In order to calculate a set of theoretical quantiles I usually apply the following method:

$\frac{1}{2. N} + \frac{x}{N}$

so here this makes:

$\frac{1}{24} + \frac{6}{12}$

$\frac{1}{24} + \frac{7}{12}$

$\frac{1}{24} + \frac{8}{12}$

etc... untill I get $\frac{1}{24} + \frac{11}{12}$

And I can just look up every result in a table I am given.

Knowing these results I can also use those same results to get the negative values (confer image). $\frac{1}{24} + \frac{11}{12}$ = 0.958 => 1,73(which I found in my table) becomes -1,73, etc...

In other words I'll do 6 aditions and get there negatives -> 12 values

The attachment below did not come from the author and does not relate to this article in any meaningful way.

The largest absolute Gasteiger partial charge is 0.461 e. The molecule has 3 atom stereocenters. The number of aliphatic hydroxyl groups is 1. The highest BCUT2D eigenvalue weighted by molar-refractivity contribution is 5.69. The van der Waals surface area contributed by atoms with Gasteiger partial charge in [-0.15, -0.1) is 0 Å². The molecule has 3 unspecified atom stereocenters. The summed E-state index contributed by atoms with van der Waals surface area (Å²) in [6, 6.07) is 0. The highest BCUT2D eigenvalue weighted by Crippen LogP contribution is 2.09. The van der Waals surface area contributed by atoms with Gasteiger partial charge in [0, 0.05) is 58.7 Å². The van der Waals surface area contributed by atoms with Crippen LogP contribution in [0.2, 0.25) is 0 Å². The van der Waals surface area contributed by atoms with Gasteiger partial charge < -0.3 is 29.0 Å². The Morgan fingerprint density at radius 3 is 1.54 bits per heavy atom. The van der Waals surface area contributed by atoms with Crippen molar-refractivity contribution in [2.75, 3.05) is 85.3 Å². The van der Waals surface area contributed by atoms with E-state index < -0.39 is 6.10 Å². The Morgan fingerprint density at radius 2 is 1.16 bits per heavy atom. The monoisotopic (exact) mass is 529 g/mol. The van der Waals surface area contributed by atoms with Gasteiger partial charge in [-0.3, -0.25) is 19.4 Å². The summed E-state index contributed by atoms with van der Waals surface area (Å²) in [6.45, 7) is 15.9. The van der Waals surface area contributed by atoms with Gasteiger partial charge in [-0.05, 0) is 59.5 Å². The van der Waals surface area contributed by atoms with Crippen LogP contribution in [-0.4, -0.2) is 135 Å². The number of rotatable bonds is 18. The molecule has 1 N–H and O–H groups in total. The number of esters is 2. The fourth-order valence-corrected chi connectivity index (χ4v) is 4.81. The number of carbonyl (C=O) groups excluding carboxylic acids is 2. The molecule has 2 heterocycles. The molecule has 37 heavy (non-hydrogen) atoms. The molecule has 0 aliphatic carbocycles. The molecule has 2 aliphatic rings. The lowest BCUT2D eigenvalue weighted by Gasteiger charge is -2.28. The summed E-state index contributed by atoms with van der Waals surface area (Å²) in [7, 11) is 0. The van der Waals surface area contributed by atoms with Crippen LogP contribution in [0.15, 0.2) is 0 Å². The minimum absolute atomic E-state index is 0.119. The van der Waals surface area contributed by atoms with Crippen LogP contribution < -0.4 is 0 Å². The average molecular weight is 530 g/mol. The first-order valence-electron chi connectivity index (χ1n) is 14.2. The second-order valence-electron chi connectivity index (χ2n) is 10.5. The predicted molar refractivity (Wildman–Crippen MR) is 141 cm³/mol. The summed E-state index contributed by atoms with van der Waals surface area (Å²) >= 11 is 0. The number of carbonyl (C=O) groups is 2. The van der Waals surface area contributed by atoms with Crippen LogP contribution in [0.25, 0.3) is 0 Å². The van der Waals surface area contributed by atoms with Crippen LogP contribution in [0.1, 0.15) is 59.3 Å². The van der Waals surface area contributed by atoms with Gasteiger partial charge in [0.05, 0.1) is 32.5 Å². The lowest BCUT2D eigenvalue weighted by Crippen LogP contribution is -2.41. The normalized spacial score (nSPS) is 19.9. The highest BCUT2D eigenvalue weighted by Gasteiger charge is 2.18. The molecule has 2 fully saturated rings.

Now What if I have a dataset of 13 datapoints? Because if I would apply the rule I just explained. I'd either do 7 additions resulting in 14 theoretical quantiles

enter image description here


For a distribution that's symmetric about zero (you seem to be dealing with a normal, but you should state that explicitly in your question), the middle quantile will be zero.

That one won't have a "partner" of the opposite sign.


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